“Bianca is now a form three student who is committed to her schoolwork, prior to receiving the scholarship, she was being affected by non-payment of fees and continuously being sent home.”
“It makes me happy to see that she no longer has to live that reality and is now a role model to the Sinakatenge community here in the Binga District.”
In addition to the scholarship program, this initiative will also facilitate the introduction of wildlife conservation clubs throughout the schools in the area, along with environmental education presentations and activities.
While the IAPF’s key role is to protect the wildlife and natural habitats in the areas in which we operate, we are also involved in uplifting our local communities through infrastructure development, health care, water sanitation and education.
The scholarship and community liaison manager Mags Varley says education is the key to changing the narrative for many of the young people in the Binga District area.
“Lack of education and this endless cycle of poverty contributes to the abuse of our natural environment. Through ignorance and desperation, our wild areas on land and water are being decimated,” Mrs Varley says.
“My vision is that through these scholarships, environmental education and activities, we can start a movement where young people, through learning and understanding, will develop a passion and love for the wild and appreciate the value of what they have or could have around them.”
We are also introducing a Conservation Clubs’ program within the primary and secondary schools in our project areas. This initiative will be in partnership with Wildlife Conservation Action who have designed the lesson plans and activities that school children will be able to make the most of.
We are also planning on introducing Happy Readers books to grade one and grade two primary school children.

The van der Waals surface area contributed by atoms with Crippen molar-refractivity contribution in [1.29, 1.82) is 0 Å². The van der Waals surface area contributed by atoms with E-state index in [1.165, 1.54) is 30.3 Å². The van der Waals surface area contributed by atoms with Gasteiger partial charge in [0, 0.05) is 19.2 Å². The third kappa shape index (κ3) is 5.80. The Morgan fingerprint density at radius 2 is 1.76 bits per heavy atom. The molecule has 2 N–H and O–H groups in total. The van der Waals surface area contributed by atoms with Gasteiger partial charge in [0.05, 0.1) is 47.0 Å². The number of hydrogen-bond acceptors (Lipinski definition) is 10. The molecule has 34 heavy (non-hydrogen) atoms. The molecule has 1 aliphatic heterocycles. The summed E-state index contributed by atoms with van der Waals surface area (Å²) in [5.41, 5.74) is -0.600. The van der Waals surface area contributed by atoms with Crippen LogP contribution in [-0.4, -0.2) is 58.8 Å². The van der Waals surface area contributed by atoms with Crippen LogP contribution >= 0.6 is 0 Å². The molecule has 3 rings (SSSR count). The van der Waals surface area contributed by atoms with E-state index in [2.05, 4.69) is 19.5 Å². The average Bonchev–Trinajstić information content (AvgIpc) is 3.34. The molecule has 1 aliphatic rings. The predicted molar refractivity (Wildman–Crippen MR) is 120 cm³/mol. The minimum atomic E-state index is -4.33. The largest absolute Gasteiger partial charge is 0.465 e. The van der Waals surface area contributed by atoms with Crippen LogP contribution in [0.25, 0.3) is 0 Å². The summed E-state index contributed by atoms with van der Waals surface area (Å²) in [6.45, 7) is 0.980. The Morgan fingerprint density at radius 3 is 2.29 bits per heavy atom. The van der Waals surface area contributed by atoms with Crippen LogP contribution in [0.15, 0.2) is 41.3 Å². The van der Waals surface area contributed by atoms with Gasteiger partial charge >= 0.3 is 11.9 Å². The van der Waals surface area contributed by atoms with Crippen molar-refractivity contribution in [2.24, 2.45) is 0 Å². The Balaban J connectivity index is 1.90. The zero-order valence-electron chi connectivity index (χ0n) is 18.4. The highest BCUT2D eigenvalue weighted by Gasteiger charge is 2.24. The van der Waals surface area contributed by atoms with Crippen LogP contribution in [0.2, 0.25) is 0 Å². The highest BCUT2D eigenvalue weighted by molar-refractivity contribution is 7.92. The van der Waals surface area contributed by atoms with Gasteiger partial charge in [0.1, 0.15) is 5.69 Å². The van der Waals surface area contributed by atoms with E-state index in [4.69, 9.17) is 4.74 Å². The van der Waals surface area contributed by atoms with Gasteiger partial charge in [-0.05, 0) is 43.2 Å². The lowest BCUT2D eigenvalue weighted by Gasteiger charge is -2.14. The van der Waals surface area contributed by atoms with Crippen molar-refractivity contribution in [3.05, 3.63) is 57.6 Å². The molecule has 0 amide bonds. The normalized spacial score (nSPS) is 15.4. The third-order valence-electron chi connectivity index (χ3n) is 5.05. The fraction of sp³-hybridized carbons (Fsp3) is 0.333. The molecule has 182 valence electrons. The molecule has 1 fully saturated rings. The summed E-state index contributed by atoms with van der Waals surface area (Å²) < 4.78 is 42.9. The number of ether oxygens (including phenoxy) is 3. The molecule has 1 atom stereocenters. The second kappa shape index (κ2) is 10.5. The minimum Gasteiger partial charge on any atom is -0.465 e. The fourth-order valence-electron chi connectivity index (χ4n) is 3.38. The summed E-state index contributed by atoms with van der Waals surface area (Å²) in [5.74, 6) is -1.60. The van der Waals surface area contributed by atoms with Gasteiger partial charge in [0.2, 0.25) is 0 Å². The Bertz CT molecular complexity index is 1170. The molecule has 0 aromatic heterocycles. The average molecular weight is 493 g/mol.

Developed in Zimbabwe, these books are a series of learn-to-read books based on African wild animals, with a variety of themes, including gender identity, child protection, anti-poaching, conservation farming methods, and sustainable livelihoods.
We believe that this program will help the young generation become more proficient in English, while also giving them the opportunity to learn about conservation efforts.
It is also our goal that at least 75% of the students will be reading at their projected grade level or higher by the conclusion of the first year of the program.
Outside the classroom, we have been doing clean-ups involving school kids. We purchased a portable rechargeable projector and started implementing “movie” afternoons at the schools.
The Community Development team and Akashinga Rangers present a themed presentation before the movie – focusing on themes such as fires and woodcutting, deforestation, climate change, nature, animal conservation, and more.
We will continue to assist the youth in developing an awareness and comprehension of wildlife conservation, as well as a positive attitude toward wildlife that will encourage them to take action and learn more about conservation.
We are confident that the scholarship program will go a long way for those who need it most and ensuring as many kids as possible stay in school, along with nurturing a passion for conservation.